There's really no magical formula to create a successful independent manufacturers' rep. The old stereotype was that most of them were two parts Type “A” salesman, one part renegade and one part riverboat gambler. Add a pinch of business savvy and dash of street smarts, shake vigorously, and you had a rep.
The formula is much more complex these days. When you meet many successful reps, you quickly learn they are professional marketers of electrical products who do much more than get by with their innate sales abilities. They know how to mentor and keep young talent; harness IT and computing tools; develop and maintain a line card of complementary product lines; and manage a profitable business.
The winner of the 2012 GEM Award for Independent Manufacturers Reps, Charley Cohon, CEO, Prime Devices Corp., Glenview, Ill., exemplifies today's successful manufacturers' rep, and in many ways sets a new standard. How many reps do you know who run a profitable rep agency while being president of the Manufacturers Agents National Association (MANA); wrote a book, The Sales Force, on the benefits of using independent manufacturers' reps; got an MBA from the prestigious University of Chicago business school and serve on that university's graduate school admissions board; are the V.P. of research for the Manufacturers Representatives Educational Research Foundation (MRERF) and act as the liaison between MRERF and Pi Sigma Epsilon, the undergraduate national professional fraternity in marketing, sales management, and selling? And in his spare time, Charley enjoys writing articles for Electrical Wholesaling and other industry publications and speaking on rep- and sales-related topics for a variety of industry organizations.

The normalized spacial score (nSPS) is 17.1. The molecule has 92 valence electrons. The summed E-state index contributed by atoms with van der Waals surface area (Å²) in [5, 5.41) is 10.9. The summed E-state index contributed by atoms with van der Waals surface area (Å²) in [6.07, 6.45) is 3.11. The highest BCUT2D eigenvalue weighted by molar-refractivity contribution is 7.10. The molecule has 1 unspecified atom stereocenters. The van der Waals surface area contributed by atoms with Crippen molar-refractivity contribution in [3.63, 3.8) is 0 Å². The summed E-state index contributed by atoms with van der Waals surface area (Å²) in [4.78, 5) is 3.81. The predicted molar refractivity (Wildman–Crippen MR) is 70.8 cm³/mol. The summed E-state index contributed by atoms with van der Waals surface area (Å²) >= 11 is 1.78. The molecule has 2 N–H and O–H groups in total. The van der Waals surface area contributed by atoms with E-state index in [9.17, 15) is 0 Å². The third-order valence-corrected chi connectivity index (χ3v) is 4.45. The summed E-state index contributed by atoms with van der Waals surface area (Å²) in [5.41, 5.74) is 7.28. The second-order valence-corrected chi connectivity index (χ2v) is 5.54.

To do all of this and still manage a profitable rep agency that specializes in the industrial OEM market in Chicago and northern Illinois, you really have to love being a rep. Cohon attributes much of his success to his father, Harold, who was a rep himself for many years and helped get Charley started in the business soon after he graduated from Northwestern University with a degree in journalism. Harold eventually joined Charley at Prime Devices and until very recently came into the office every day.
“I worked for dad for eight years,” says Cohon. “It was wonderful experience. People talk about loving the rep business and loving the electrical business. A lot of it is that I associate the business with my dad. It's sort of a continuation of the relationship to do the thing that dad did.
“No one really sets out to become a rep. We become reps in a serendipitous way, because people don't go to school with the intention of becoming a rep. A lot of people become reps because of family members. Loving the rep business and the electrical business comes from having a strong relationship with my dad.”
In his early days in the rep field, Cohon worked for another Chicago-based industrial rep and he likes to tell the story of how he would park at a downtown Chicago parking garage and haul catalogs for terminal blocks and other industrial devices in a huge piece of luggage to the many consulting engineers who worked in the area.